Build by all means, but have public safety and sustainability in mind, say the rakyat

NST – 27th. November, 2009 

 

There is an urgent need to remind every Malaysian, specially those empowered to approve land development projects, to read the “Rio Declaration on Environment and Development”.

Since Malaysia had endorsed that Declaration, the question is: Have we fully walked the talk on our own shores since then?

The document essentially says that we, as human beings, are at the “centre of concerns” for sustainable development. However, the manner in which some authorities approve development projects, without giving any thought to public safety of the neighbouring residents, is a direct contravention of Principle 1.

The document’s Principle 3 is in sync with the Brundtland Commission’s definition of “sustainable development”, i.e. “development that meets the needs of the present without compromising the ability of future generations to meet their own needs”. If what we do today affects adversely the interest of our future generations, then what we are doing is clearly not sustainable development.

Principle 4 emphasies that environmental protection is an “integral part” of the development process and should never be considered apart from it. You cannot have development by sacrificing the environment.

Principle 10 is, to my mind, the most important. It demands that when the relevant authority is about to decide whether a particular development project is to be approved or not, citizen engagement in that decision-making process is a vital prerequisite.

The painful history surrounding the proposed development of Bukit Gasing shows the dismal level of understanding or commitment by the relevant approving authority in upholding the principle of citizen engagement.

In a meeting held in November 2007, residents living around Bukit Gasing were assured by Kuala Lumpur City Hall (DBKL) planning director Mahadi Che Ngah that they would be given “a public hearing to air their concerns on the safety and environmental aspects” of the Bukit Gasing project. That assurance was in keeping with the Rio Declaration.

However, when some 300 residents from Taman Petaling, Gasing Indah and Gasing Heights Condominium then petitioned for a public hearing, DBKL responded (in a letter of Dec 31, 2007) that such a public hearing would be “against the rules and regulations”.

Their explanation was that under the Planning (Development) Regulations 1970 of the Federal Territory (Planning) Act 1982, public hearings are held only if the proposed development project involves changes in “population density” or “land use”.

Authorities are urged to consider public safety before they approve hillside developments.

The residents were told that since Gasing Meridian Sdn Bhd’s application did not involve increased density or change in land use, a public hearing cannot be held.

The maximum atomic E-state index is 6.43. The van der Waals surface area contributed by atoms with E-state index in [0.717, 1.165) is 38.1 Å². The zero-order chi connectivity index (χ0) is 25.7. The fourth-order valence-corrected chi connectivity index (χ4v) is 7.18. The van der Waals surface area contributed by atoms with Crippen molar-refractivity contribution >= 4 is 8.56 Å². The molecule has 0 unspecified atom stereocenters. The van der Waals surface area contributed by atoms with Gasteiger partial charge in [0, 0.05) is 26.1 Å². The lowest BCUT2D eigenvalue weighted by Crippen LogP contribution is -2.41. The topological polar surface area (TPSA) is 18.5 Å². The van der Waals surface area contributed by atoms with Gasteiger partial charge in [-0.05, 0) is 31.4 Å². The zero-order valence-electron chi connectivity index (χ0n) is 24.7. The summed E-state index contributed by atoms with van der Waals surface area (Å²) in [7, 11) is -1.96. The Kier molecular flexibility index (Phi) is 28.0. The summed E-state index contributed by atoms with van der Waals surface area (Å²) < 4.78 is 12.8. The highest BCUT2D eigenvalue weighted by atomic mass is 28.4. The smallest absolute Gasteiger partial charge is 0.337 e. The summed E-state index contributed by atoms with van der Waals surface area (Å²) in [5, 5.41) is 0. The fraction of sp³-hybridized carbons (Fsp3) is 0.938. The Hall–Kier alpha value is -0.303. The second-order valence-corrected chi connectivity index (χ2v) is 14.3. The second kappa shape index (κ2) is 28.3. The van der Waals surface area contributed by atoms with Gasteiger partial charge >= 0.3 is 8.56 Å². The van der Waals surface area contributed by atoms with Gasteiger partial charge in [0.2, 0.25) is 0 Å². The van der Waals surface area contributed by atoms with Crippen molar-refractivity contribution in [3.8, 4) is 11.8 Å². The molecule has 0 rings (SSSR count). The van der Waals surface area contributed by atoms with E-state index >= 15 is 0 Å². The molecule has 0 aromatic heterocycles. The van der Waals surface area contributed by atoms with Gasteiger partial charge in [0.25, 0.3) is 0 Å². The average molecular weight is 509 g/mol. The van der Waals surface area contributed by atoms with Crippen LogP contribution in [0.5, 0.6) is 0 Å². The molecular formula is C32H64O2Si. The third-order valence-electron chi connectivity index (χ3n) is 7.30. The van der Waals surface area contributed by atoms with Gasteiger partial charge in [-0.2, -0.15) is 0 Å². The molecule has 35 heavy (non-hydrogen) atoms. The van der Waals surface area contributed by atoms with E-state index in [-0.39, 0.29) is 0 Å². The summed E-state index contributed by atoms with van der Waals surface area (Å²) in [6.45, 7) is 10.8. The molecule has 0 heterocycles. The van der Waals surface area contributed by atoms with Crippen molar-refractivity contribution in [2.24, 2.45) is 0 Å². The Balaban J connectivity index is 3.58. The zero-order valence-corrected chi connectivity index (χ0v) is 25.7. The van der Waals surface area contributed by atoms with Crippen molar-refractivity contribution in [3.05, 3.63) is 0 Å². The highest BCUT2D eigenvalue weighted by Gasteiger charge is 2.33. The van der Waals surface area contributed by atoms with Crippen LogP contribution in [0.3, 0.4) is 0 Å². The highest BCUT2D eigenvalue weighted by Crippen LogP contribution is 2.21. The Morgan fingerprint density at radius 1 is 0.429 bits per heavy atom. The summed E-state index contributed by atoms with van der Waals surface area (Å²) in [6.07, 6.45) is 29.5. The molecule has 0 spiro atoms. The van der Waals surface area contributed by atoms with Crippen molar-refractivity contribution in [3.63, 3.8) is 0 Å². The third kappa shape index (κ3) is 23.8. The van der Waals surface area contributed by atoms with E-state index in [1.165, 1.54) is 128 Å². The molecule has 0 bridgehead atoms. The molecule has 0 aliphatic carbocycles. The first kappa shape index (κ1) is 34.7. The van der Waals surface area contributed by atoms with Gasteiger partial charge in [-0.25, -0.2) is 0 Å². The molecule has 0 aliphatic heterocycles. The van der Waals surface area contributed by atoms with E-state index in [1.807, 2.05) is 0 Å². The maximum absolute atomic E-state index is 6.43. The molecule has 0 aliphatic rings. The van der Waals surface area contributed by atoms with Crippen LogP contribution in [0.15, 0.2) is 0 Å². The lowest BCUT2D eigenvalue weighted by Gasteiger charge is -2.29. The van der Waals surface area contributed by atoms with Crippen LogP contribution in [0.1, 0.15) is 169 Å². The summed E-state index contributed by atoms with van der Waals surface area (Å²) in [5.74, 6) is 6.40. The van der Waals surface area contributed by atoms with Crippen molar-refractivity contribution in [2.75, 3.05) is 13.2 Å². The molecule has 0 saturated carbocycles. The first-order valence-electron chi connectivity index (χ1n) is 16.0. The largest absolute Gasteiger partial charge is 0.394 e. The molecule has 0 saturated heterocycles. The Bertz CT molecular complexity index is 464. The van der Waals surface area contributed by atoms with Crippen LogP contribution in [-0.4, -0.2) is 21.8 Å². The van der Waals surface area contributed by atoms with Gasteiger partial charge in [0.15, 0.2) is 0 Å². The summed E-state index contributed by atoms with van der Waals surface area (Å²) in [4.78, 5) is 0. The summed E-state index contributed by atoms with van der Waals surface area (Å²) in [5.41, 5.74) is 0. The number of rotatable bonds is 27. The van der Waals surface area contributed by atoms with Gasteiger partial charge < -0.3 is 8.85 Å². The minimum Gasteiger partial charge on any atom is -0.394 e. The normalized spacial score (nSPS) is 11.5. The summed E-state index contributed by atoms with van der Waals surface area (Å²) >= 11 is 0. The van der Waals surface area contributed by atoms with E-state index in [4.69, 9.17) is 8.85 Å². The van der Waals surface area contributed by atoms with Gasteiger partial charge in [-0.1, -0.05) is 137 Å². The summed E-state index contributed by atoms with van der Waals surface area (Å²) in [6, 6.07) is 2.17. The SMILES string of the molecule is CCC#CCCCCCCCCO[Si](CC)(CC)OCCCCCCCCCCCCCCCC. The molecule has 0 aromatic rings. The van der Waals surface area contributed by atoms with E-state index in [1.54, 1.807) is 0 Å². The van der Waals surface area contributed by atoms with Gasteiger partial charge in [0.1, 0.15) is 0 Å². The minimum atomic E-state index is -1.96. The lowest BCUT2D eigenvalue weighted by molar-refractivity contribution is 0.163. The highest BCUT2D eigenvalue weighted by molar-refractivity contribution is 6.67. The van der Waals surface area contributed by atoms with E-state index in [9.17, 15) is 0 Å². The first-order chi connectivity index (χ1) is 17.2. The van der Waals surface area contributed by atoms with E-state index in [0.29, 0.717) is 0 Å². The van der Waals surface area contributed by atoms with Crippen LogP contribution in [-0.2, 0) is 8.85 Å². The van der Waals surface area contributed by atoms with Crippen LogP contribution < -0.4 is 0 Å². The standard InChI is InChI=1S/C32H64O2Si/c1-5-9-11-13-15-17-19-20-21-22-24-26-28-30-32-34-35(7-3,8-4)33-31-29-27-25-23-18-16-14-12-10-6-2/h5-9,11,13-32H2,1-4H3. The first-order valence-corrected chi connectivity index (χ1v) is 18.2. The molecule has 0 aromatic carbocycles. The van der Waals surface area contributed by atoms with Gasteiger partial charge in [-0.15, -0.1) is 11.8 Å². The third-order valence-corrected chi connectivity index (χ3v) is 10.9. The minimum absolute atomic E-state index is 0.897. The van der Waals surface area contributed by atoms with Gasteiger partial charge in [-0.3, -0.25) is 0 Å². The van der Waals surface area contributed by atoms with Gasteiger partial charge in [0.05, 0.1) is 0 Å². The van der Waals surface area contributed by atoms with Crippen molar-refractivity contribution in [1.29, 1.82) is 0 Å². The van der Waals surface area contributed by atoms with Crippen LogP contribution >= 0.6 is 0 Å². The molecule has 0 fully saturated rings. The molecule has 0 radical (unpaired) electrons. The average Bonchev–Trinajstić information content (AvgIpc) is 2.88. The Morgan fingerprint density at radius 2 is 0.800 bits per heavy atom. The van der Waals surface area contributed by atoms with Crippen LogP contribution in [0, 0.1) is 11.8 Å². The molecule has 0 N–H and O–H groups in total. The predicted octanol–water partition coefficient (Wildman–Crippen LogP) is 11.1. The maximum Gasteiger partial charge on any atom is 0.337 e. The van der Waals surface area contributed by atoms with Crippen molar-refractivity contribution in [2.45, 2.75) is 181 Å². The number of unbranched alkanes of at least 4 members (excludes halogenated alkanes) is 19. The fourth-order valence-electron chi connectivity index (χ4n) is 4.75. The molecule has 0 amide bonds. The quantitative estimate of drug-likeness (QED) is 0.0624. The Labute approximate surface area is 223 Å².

If it is true that there are such rules in the Federal Territory, then there is an urgent need to review them. If not, do not talk of sustainable planning at all.

Incidentally, this year’s theme for the World Town Planning Day was “Sustainable Development – People First”.

On April 24, 2009, the High Court granted the residents leave to challenge the development order previously granted (on Oct 2, 2007) by the then KL mayor Datuk Ab Hakim Borhan.

Commenting on the good news then, joint Action Committee for Bukit Gasing spokesman Victor Oorjitham said it took the residents 20 months and several hearings in court before they were granted “leave” by the court to challenge the development order.

To understand the significance of this “leave” (or permission to challenge the approval) by the High Court, look again at Principle 10 which states there must be “effective access to judicial and administrative proceedings”.

Explaining the residents’ objective in taking the fight to the courts, Oorjitham said, “No development of Bukit Gasing should be permitted because of the steep gradient on parts of the hill and unsuitable soil structure.” If development is allowed on the slope, there would be “landslides affecting the life and property of thousands of residents living close to the hill”. That is, of course, Principle 1 read together with Principle 4.

Following the High Court decision favouring the residents, DBKL and the developer appealed to the Court of Appeal.

On Nov 20, 2009, the Court of Appeal (by a majority decision 2 :1) dismissed the appeal in favour of the residents. This means they can now resume their battle in court, to challenge the development order given by DBKL to the developer.

How that substantive fight will end, only time will tell. By then, we will know whether the 27 Rio Principles have any meaning at all here.

Salleh Buang is senior advisor of a company specialising in competitive intelligence. He is also active in training and public speaking and can be reached at sallehbuang@hotmail.com

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